I don’t want to be an antiracist. And you shouldn’t want to be one either. Antiracism will not bring about a blissful post-racial future full of happy human beings of all races, creeds, cultures, ethnicities and all other forms of identities. In a recent post on the left-leaning Politico website, Professor Kendi stated that “ racial inequity is proof of racial policy” and he proposes the creation of a Department of Anti-racism that would be responsible for preclearing all laws and government policies and would be empowered to discipline people that do not change their racist policies and ideas.
An antiracist future will be an egalitarian socialist nightmare where a dictatorial government has the power to allocate society’s resources on the basis of those identities. Generation of resources necessary for such distribution will stagnate because there is no motivation to create such resources. It will be a very equitable but impoverished existence.
This is the world that your children and grandchildren will inherit, if you stand by idly while the progressive left pushes critical race theory, antiracism and the 1619 Project into our public school system. President Trump banned diversity, equity and inclusion training (which incorporates antiracism and critical race theory) from the agencies of the US government, but President Biden reinstated the training on the first day of his presidency. And the adoption of these theories into the curriculum of public schools is advancing even as some states (those with Republican governors) move to ban such teaching. Citizens in Southlake, Texas recently voted out school board members supporting these policies and other cities and school districts are moving in this direction.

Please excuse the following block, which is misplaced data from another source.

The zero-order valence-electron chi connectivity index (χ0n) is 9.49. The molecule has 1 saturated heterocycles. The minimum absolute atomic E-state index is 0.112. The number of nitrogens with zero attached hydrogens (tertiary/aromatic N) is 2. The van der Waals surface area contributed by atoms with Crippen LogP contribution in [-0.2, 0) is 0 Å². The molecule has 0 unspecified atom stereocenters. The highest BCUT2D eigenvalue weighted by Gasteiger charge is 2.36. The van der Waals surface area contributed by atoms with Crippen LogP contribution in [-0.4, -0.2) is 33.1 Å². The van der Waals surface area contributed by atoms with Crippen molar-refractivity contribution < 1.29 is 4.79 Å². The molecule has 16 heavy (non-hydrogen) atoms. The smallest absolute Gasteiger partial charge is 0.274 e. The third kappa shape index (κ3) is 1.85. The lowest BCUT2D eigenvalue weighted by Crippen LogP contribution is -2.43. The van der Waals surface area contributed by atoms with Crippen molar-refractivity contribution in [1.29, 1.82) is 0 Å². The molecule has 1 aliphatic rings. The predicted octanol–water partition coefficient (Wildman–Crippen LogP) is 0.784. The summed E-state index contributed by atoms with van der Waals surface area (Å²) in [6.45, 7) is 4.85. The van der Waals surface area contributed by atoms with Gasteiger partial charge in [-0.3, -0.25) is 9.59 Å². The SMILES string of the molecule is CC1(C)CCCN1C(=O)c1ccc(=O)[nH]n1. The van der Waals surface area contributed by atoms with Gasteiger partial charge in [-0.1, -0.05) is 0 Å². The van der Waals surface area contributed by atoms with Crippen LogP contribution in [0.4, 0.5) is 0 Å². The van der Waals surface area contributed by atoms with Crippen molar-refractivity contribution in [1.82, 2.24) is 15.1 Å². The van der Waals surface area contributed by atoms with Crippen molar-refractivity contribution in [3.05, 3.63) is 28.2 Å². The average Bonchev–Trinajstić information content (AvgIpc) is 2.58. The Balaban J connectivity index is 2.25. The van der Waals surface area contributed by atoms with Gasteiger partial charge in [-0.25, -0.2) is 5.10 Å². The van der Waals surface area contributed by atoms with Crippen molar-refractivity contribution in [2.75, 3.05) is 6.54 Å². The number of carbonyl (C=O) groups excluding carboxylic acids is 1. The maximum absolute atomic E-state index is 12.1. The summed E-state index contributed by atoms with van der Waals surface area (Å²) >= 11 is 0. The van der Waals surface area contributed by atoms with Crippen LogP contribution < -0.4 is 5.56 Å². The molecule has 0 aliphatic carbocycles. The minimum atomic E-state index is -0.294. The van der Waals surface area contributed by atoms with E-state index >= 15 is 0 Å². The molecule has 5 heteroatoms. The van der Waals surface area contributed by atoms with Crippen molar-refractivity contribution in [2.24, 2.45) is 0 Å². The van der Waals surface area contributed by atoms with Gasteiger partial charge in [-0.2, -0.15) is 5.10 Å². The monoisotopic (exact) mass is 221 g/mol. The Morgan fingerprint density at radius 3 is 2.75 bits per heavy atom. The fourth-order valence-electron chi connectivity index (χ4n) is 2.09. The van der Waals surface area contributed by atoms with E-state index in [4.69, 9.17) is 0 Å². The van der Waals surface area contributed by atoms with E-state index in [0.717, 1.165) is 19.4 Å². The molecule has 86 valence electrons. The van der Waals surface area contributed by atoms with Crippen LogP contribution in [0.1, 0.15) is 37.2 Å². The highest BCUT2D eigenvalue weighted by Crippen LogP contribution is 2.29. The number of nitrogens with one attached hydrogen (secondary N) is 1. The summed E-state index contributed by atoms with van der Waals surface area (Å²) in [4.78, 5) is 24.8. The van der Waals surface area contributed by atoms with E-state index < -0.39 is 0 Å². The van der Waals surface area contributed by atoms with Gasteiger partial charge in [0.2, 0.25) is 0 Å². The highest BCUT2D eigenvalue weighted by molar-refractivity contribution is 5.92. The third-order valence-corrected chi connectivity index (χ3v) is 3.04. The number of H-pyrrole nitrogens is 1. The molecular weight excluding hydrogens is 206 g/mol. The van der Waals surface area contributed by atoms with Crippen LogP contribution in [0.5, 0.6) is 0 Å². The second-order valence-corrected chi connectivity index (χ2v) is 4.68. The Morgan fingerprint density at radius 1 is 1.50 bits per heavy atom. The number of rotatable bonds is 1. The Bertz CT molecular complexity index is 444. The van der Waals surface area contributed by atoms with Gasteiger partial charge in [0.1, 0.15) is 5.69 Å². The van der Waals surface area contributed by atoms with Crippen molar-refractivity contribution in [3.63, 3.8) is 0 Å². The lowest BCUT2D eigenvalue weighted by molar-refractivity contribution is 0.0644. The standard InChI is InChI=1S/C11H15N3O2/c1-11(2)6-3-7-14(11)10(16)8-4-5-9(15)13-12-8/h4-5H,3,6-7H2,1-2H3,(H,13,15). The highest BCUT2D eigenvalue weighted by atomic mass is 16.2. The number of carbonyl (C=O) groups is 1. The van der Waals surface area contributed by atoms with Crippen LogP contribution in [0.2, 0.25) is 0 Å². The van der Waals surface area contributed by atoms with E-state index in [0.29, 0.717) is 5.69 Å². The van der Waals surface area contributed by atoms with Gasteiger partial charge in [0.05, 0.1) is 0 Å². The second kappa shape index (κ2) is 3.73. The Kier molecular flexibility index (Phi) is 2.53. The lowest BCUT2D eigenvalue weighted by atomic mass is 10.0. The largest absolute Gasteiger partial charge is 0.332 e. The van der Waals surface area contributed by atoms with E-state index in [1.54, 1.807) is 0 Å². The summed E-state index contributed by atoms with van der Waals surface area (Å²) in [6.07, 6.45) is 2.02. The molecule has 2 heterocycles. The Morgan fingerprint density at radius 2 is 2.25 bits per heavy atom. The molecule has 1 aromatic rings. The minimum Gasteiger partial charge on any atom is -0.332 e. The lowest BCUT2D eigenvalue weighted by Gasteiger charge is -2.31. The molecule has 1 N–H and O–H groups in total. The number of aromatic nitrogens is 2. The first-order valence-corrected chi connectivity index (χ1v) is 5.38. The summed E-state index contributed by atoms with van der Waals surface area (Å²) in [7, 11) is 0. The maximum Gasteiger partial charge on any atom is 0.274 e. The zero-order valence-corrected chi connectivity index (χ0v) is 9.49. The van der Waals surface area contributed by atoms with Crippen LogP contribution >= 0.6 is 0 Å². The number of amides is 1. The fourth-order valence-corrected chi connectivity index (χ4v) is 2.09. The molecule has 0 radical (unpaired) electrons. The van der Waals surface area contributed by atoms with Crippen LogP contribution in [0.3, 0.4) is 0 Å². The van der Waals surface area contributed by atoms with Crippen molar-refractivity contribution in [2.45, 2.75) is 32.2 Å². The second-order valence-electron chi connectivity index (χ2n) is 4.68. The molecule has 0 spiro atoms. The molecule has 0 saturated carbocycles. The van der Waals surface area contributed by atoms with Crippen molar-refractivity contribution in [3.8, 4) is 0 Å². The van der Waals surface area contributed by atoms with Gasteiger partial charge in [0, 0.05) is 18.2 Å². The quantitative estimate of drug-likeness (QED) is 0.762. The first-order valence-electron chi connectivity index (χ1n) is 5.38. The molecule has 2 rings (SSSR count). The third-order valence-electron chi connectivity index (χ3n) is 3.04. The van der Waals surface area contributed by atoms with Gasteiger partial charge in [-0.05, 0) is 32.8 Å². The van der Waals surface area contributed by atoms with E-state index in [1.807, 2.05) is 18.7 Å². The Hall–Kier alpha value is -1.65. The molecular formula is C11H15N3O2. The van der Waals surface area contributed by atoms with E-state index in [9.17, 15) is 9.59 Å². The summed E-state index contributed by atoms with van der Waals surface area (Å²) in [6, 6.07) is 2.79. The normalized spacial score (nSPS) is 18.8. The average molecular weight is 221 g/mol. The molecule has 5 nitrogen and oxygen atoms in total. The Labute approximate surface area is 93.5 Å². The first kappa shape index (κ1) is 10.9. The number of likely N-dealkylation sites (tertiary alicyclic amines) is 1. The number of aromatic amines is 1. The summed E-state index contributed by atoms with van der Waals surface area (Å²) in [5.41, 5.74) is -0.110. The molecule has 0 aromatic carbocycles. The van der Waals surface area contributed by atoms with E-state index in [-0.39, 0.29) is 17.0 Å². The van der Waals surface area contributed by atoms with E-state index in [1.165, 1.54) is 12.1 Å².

Banning the teaching of any subject goes against our American principles, but it is inappropriate to force these unproven and un-American theories onto young children. Antiracism and critical race theory should only be an elective subject for older students and should be taught in context, explaining that antiracism and critical race theory are based on Marxist ideas and adoption of such ideas would mean the end of America and the obliteration of all the good it has done.
The reason that the progressive left has promoted antiracism and critical race theory has little to do with solving the problems faced by black people. It has a lot to do with converting America into an egalitarian socialist state. To that extent, the progressives and the antiracists are allies. But the long-term future of such an alliance may be in doubt as one observes what socialist states do with non-conforming identities such as the Kulaks, Uighurs or Tibetans.
Using government power to enforce racial equity ignores many of the causes of unequal outcomes. One of these causes may be residual racism, but there are other reasons as well. Ultimately, empowering black people to strive to achieve their own American Dream will lift them up without having to bring anybody else down. The American Dream is not a zero-sum game. The equity being proposed by Professor Kendi (which can be paraphrased “from each according to their ability, to each according to their need”) is a zero-sum game.